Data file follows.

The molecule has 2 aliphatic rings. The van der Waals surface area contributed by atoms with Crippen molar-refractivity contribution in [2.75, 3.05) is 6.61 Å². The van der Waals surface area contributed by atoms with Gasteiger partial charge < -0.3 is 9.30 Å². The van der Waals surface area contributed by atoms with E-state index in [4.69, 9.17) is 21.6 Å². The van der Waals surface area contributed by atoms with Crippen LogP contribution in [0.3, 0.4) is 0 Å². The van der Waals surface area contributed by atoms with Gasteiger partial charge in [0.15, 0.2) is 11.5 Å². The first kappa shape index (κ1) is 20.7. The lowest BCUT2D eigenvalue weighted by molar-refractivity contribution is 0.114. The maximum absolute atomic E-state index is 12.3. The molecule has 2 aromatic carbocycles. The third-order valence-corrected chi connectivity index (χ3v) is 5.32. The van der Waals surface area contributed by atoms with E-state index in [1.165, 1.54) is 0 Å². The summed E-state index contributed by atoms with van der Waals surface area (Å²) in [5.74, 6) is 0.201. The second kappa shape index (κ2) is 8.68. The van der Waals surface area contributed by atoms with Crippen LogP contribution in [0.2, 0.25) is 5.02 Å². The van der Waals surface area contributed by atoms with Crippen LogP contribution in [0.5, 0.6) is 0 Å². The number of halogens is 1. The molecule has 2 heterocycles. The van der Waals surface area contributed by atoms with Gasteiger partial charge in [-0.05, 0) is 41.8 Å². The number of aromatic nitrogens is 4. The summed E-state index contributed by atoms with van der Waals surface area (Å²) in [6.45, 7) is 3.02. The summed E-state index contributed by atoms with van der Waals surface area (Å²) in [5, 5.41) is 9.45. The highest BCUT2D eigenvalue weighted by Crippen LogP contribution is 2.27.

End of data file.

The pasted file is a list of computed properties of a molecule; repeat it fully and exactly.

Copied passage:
The molecule has 2 aliphatic rings. The van der Waals surface area contributed by atoms with Crippen molar-refractivity contribution in [2.75, 3.05) is 6.61 Å². The van der Waals surface area contributed by atoms with Gasteiger partial charge < -0.3 is 9.30 Å². The van der Waals surface area contributed by atoms with E-state index in [4.69, 9.17) is 21.6 Å². The van der Waals surface area contributed by atoms with Crippen LogP contribution in [0.3, 0.4) is 0 Å². The van der Waals surface area contributed by atoms with Gasteiger partial charge in [0.15, 0.2) is 11.5 Å². The first kappa shape index (κ1) is 20.7. The lowest BCUT2D eigenvalue weighted by molar-refractivity contribution is 0.114. The maximum absolute atomic E-state index is 12.3. The molecule has 2 aromatic carbocycles. The third-order valence-corrected chi connectivity index (χ3v) is 5.32. The van der Waals surface area contributed by atoms with E-state index in [1.165, 1.54) is 0 Å². The summed E-state index contributed by atoms with van der Waals surface area (Å²) in [5.74, 6) is 0.201. The second kappa shape index (κ2) is 8.68. The van der Waals surface area contributed by atoms with Crippen LogP contribution in [0.2, 0.25) is 5.02 Å². The van der Waals surface area contributed by atoms with Crippen LogP contribution in [0.5, 0.6) is 0 Å². The number of halogens is 1. The molecule has 2 heterocycles. The van der Waals surface area contributed by atoms with Gasteiger partial charge in [-0.05, 0) is 41.8 Å². The number of aromatic nitrogens is 4. The summed E-state index contributed by atoms with van der Waals surface area (Å²) in [6.45, 7) is 3.02. The summed E-state index contributed by atoms with van der Waals surface area (Å²) in [5, 5.41) is 9.45. The highest BCUT2D eigenvalue weighted by Crippen LogP contribution is 2.27.